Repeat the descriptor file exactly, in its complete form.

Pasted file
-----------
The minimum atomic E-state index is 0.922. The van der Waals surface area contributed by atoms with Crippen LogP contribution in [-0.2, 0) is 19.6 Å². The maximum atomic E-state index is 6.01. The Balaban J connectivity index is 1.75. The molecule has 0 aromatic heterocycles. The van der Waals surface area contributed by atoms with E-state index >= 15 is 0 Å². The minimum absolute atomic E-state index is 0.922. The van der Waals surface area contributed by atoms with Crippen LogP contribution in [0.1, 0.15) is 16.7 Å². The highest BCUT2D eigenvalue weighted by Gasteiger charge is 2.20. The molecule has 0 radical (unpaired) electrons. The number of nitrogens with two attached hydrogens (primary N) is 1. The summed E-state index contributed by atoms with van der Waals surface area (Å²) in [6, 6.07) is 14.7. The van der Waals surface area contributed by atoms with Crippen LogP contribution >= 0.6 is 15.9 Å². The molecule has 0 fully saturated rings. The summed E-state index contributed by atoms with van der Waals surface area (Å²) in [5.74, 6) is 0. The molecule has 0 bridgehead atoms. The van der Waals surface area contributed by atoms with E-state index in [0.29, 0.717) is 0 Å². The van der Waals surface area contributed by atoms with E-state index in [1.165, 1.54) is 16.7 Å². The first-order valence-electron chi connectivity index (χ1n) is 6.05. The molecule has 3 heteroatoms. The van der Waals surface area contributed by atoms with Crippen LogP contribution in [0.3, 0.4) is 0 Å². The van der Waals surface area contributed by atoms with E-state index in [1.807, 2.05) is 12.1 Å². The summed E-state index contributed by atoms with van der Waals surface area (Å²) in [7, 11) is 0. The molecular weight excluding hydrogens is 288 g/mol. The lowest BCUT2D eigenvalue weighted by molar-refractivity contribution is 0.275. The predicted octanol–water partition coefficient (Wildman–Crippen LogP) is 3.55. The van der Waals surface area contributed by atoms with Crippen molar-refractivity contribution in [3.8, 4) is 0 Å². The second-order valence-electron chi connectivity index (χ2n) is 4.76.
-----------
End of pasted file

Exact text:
The minimum atomic E-state index is 0.922. The van der Waals surface area contributed by atoms with Crippen LogP contribution in [-0.2, 0) is 19.6 Å². The maximum atomic E-state index is 6.01. The Balaban J connectivity index is 1.75. The molecule has 0 aromatic heterocycles. The van der Waals surface area contributed by atoms with E-state index >= 15 is 0 Å². The minimum absolute atomic E-state index is 0.922. The van der Waals surface area contributed by atoms with Crippen LogP contribution in [0.1, 0.15) is 16.7 Å². The highest BCUT2D eigenvalue weighted by Gasteiger charge is 2.20. The molecule has 0 radical (unpaired) electrons. The number of nitrogens with two attached hydrogens (primary N) is 1. The summed E-state index contributed by atoms with van der Waals surface area (Å²) in [6, 6.07) is 14.7. The van der Waals surface area contributed by atoms with Crippen LogP contribution >= 0.6 is 15.9 Å². The molecule has 0 fully saturated rings. The summed E-state index contributed by atoms with van der Waals surface area (Å²) in [5.74, 6) is 0. The molecule has 0 bridgehead atoms. The van der Waals surface area contributed by atoms with E-state index in [0.29, 0.717) is 0 Å². The van der Waals surface area contributed by atoms with E-state index in [1.165, 1.54) is 16.7 Å². The first-order valence-electron chi connectivity index (χ1n) is 6.05. The molecule has 3 heteroatoms. The van der Waals surface area contributed by atoms with Crippen LogP contribution in [0.3, 0.4) is 0 Å². The van der Waals surface area contributed by atoms with E-state index in [1.807, 2.05) is 12.1 Å². The summed E-state index contributed by atoms with van der Waals surface area (Å²) in [7, 11) is 0. The molecular weight excluding hydrogens is 288 g/mol. The lowest BCUT2D eigenvalue weighted by molar-refractivity contribution is 0.275. The predicted octanol–water partition coefficient (Wildman–Crippen LogP) is 3.55. The van der Waals surface area contributed by atoms with Crippen molar-refractivity contribution in [3.8, 4) is 0 Å². The second-order valence-electron chi connectivity index (χ2n) is 4.76.